The Turf Is Familiar—Sex in Suburbia—but the Critical Attention Is New in Peter De Vries' 19th Novel (or Is It His 20th?)

UPDATED 09/29/1980 at 01:00 AM EDT Originally published 09/29/1980 at 01:00 AM EDT

"Want to see a study that's the worst pigsty?" said Peter De Vries. It really wasn't so bad; just a few papers on the floor. But De Vries had a joke up his sleeve, which he now dealt, pointing to the tiny mess: "You can have your pick of the litter."

A De Vries fan would have expected it. After 19 or 20 novels (the author isn't sure but it's actually 19), De Vries has come to signify an elegant, sophisticated style spangled with jests, puns and wisecracks that range from highly subtle to flat-out funny.

Now, at 70, De Vries is threatening to break out of the comfortable but cult-size literary community he's lived in so long. His latest book, Consenting Adults, or The Duchess Will Be Furious, is a roll in the familiar suburban hay, with its hero grappling with 1) a liberated policewoman, 2) an ample brewery heiress and 3) triplet sisters. The novel is selling briskly, has been packaged with two others as a Book-of-the-Month Club Christmas dividend and, perhaps most significantly, is getting Page One play in book-review sections (U.S. critics have rarely accorded De Vries the importance the English have).

De Vries greets the prospect of increased visibility with amused ambivalence. "My secret ambition is to sell a million copies of every book," he says, "and then also have a small, select cult of aficionados who look down on my mass audience." Prodded by his publisher, he has finally submitted to the ordeal of publicity after years of refusing interviews. He's avoided the promotion tour, De Vries says, because he doesn't want to have to answer such pompous questions as, "What do you think is the function of the artist in our time?" That may not be the reason at all. In the words of Roger Donald, his editor at Little, Brown & Co., "I think he's really quite a shy man."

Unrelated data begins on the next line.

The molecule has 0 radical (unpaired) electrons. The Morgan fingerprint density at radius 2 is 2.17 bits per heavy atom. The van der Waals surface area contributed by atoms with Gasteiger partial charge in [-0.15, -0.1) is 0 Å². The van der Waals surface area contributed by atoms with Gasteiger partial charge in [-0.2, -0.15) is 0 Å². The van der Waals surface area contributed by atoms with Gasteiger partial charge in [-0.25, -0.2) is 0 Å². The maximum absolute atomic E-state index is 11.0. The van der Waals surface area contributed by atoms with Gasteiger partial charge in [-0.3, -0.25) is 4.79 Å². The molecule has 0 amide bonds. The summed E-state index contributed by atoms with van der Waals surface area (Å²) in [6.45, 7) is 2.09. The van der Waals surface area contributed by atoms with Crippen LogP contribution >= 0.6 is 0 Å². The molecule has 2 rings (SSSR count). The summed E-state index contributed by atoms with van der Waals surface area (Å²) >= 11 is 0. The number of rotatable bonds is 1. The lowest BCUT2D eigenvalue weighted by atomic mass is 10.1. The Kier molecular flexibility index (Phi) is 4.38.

He is also, like most comic writers, quite a serious man. The other side of his yen to joke ("Every time I write a book I say no more gags, but it's like a backsliding alcoholic taking a drink") is a proclivity to philosophize on life and literature. Tall, gray-haired, slow-moving, De Vries has an air of unshakable dignity despite his loafing suburbanite's costume of untucked shirt and baggy slacks. He lives with his wife, poet Katinka Loeser, and two cats (which sometimes go under the name Johnson & Johnson) in a pleasant, rambling house in Westport, Conn. It's a literate neighborhood. Pulitzer Prize-winning poet and novelist Robert Penn Warren and his author wife, Eleanor Clark, live nearby.

The De Vrieses enjoy a stable existence in Westport, where they've lived more than 30 years and raised three children, now adults. (One son, Jon, won fine reviews recently acting Off-Broadway.) De Vries is a part-time commuter, Conrailing to New York twice a week to "help out" in the art department of The New Yorker. "If you can describe what you do accurately you're regarded as a suspicious character there," he says. But he admits to helping select cartoons and "fiddling with captions."

The New Yorker connection goes back a long way too. De Vries started there as a protégé of the great James Thurber. Working in Chicago as an editor of Poetry magazine, the young De Vries invited Thurber out to lecture. To his surprise, Thurber came. They got acquainted and the next thing De Vries knew, he had a job offer in Manhattan. He worked as The New Yorker's poetry editor for a while and wrote numerous humor pieces before turning to novels.

From Thurber ("He always reminded me of a praying mantis—an elegant, improbable creature...slender, predatory"), De Vries learned "the art of omission—what to leave out." Learning what to put in, he suspects, may have come from his parents, poor Dutch immigrants who enforced a strict, Calvinist discipline: no singing, dancing or other frivolities. De Vries broke away in his 20s, but the rigid upbringing had a strong hold on him. "I longed to get out and enjoy the world that was forbidden us," he says. "But having gotten there, I probably felt some compulsion to satirize it. So it's a way of flouting the household gods and at the same time appeasing them."

Next time out, De Vries will try something new: a novel written from a woman's viewpoint. "My protagonists are all more or less versions of myself," he admits. "I've cut myself up into segments. So many pieces I don't know how I get around any more."

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